Tag: Health Care

The Affordable Care Act and the Future of Assistance Programs

We’ve been getting a lot of questions from our readers about how the resources we list on our website, especially the pharmaceutical patient assistance programs, will be affected by the Affordable Care Act. While we are still far away from having all the answers, we do have some additional information we can provide you after attending a recent PAP Conference. The overarching consensus is that PAPs will continue to exist to help those in need that fall into the gaps.  Here is an overview of what we learned at the CBI PAP 2014 Conference, held in Baltimore on March 6-7.

Background

→ There are currently no shared processes between programs.

→ Open Enrollment ends March 31st

  • Negative image of Affordable Care Act in the media.
  • For those working with the disabled – visit the National Disability Navigator Resource Collaborative for resources http://www.nationaldisabilitynavigator.org.
  • Many advocates are having trouble enrolling the population that has been uninsured for a long time, as they are not informed about how health insurance works at all.

→ Medicaid Donut Hole

  • In the states that have not expanded Medicaid, there are going to be folks too poor to be eligible for subsidies under the marketplace and not poor enough to qualify for Medicaid in their states.

→ Not everyone between 100% and 400% of Federal Poverty Level are eligible for subsidies. This, for example, can depend on age.

Pharma Priorities and Considerations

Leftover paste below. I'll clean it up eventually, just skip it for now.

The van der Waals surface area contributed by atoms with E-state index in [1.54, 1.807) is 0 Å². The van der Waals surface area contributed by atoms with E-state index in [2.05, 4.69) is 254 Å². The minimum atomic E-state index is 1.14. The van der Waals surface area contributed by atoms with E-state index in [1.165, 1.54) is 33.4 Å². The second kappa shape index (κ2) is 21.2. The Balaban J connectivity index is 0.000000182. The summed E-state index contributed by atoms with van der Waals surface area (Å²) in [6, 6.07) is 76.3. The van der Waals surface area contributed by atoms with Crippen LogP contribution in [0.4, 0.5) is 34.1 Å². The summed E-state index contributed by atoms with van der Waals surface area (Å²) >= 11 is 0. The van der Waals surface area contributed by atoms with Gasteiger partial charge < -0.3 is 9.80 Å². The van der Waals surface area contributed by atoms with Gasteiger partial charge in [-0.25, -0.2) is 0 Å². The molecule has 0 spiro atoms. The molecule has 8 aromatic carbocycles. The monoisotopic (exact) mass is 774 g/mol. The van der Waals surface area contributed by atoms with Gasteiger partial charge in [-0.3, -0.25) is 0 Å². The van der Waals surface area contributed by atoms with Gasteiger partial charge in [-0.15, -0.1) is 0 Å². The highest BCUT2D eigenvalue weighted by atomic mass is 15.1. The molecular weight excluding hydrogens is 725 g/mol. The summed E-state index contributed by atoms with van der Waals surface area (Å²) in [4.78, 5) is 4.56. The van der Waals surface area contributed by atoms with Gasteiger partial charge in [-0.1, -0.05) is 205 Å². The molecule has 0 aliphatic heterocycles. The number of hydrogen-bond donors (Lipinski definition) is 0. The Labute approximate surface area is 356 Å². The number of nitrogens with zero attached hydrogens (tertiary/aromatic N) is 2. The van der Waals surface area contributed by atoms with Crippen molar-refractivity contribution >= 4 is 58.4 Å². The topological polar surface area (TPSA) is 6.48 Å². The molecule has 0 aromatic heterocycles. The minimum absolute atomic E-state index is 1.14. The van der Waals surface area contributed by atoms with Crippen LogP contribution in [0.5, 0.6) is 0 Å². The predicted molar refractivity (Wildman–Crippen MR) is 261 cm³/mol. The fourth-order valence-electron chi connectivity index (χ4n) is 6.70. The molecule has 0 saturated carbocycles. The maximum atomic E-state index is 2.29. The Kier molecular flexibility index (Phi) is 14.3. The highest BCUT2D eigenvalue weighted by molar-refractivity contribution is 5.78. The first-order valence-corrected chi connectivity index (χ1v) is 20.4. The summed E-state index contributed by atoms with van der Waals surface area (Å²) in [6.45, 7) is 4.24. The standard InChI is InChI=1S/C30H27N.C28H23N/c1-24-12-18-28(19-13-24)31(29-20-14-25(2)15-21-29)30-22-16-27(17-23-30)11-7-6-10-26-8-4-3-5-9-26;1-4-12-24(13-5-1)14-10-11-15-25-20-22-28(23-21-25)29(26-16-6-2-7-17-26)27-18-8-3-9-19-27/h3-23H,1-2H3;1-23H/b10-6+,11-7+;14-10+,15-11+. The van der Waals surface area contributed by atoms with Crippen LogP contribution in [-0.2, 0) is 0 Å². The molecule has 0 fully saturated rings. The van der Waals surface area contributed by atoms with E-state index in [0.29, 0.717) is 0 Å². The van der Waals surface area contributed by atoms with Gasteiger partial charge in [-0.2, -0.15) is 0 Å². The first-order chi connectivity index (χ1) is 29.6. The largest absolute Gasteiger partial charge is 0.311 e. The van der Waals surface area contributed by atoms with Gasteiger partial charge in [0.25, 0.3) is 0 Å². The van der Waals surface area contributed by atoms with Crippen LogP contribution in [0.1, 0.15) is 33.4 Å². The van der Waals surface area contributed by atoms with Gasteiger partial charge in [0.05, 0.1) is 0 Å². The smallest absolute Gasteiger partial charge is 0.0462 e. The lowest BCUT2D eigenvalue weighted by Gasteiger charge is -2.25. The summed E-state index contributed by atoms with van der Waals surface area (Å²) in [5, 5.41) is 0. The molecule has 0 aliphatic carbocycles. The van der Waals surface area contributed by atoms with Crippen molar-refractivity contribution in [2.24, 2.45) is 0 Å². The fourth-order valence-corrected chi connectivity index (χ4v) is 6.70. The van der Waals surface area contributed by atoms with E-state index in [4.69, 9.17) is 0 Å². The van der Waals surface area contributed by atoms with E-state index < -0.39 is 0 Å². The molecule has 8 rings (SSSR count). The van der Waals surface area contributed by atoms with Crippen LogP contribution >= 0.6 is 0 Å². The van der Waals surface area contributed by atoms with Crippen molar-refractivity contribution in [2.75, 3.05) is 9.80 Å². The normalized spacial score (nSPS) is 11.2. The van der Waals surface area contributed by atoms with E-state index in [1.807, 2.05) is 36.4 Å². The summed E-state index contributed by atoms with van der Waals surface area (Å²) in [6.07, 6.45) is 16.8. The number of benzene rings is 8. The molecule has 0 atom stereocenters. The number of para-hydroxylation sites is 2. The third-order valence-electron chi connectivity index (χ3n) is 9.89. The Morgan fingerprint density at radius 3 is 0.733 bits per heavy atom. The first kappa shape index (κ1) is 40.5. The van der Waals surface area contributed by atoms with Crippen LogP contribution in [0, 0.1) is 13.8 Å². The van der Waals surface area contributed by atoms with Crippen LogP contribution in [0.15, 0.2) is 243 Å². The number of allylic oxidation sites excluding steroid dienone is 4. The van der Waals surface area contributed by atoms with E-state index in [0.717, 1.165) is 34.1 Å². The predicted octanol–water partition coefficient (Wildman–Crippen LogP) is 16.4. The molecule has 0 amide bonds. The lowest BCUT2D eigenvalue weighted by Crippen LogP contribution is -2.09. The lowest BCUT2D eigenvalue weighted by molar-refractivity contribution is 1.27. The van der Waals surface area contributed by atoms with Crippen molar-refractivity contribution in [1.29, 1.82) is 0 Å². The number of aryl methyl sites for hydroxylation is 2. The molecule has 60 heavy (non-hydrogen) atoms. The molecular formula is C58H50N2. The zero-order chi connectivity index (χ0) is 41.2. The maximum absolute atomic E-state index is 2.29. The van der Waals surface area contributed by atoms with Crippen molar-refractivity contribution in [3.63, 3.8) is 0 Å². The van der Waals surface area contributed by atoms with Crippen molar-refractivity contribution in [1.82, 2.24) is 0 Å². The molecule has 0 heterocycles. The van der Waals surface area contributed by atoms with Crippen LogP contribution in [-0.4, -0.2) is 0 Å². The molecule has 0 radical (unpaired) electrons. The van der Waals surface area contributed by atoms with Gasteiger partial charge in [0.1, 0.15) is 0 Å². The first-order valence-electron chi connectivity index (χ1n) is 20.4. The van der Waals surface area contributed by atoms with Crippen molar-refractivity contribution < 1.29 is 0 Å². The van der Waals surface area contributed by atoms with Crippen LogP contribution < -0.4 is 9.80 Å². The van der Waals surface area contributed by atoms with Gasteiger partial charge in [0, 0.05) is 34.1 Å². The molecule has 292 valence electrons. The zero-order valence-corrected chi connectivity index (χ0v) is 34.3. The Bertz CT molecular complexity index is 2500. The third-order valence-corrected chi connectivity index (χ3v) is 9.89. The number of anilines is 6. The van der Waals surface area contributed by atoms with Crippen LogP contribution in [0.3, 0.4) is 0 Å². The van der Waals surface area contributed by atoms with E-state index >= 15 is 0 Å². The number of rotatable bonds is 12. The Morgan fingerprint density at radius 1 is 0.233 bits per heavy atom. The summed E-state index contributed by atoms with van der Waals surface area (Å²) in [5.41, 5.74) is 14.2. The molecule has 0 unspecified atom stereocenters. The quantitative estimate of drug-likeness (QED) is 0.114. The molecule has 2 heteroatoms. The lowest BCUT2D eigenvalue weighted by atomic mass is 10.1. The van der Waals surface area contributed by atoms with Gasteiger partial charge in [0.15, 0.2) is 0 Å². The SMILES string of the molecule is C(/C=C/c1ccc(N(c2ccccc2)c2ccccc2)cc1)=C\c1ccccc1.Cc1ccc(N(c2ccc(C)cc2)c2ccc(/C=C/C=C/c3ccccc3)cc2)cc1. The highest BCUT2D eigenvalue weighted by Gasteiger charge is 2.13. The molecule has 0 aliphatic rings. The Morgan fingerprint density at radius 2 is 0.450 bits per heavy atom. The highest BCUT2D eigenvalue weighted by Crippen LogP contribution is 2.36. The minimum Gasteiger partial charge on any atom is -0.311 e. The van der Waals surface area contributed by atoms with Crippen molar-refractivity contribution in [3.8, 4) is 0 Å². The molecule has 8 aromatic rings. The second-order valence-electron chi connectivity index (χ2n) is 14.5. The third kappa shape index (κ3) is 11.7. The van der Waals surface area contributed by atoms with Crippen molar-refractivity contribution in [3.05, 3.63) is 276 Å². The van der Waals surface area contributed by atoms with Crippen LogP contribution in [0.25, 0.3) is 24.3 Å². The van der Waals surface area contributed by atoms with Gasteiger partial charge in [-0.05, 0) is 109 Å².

→ Priorities are to contain costs, increase quality, encourage innovation while enhancing patient access.

→ Legal Considerations.

  • Anti-kickback statute – always a legal issue for companies. Pharmaceutical companies cannot induce (or even appear to induce) patients to use a certain drug.
  • November 2013
    • HHS Secretary Kathleen Sebelius wrote a letter saying that plans purchased on a state or federally run market place are not counted as government sponsored programs.
    • Absent further guidance – these plans are going to be treated as private plans by Patient Assistance Programs (PAPs), foundations, etc.

    → Lingering question – what happens when someone doesn’t pay or defaults on their premium? There is currently a grace period to

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All About the Children’s Health Insurance Program (CHIP)

The Children’s Health Insurance Program (or CHIP) is a national program available in every state. Many families find themselves above the income limit to be eligible for Medicaid but still unable to afford health insurance. CHIP aims to assist these families in getting healthcare coverage by providing children under the age of 19 whose family income is too high to qualify for Medicaid with health insurance at low or no cost. The program is available throughout the nation but requirements vary by state, and the program goes by various names as well. The income limits vary by state and range from as low as 175% of the Federal Poverty Level (FPL) to as high as 300% of the FPL. States operate CHIP as either an expansion of Medicaid, a separate program entirely, or as some combination of the two.

Financing

  Signed into law in 1997, CHIP is funded jointly by the federal government and individual states. The federal government matches a percentage of the amount each state funds. This percentage is

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New Ways Criminals are Trying to Prey on American Consumers

Educated patients have known for years that randomly buying their medications from websites they find on Google can be dangerous.  The National Association of Boards of Pharmacy recently surveyed online pharmacies and found that 97% of them aren’t safe for Americans to order their medication from.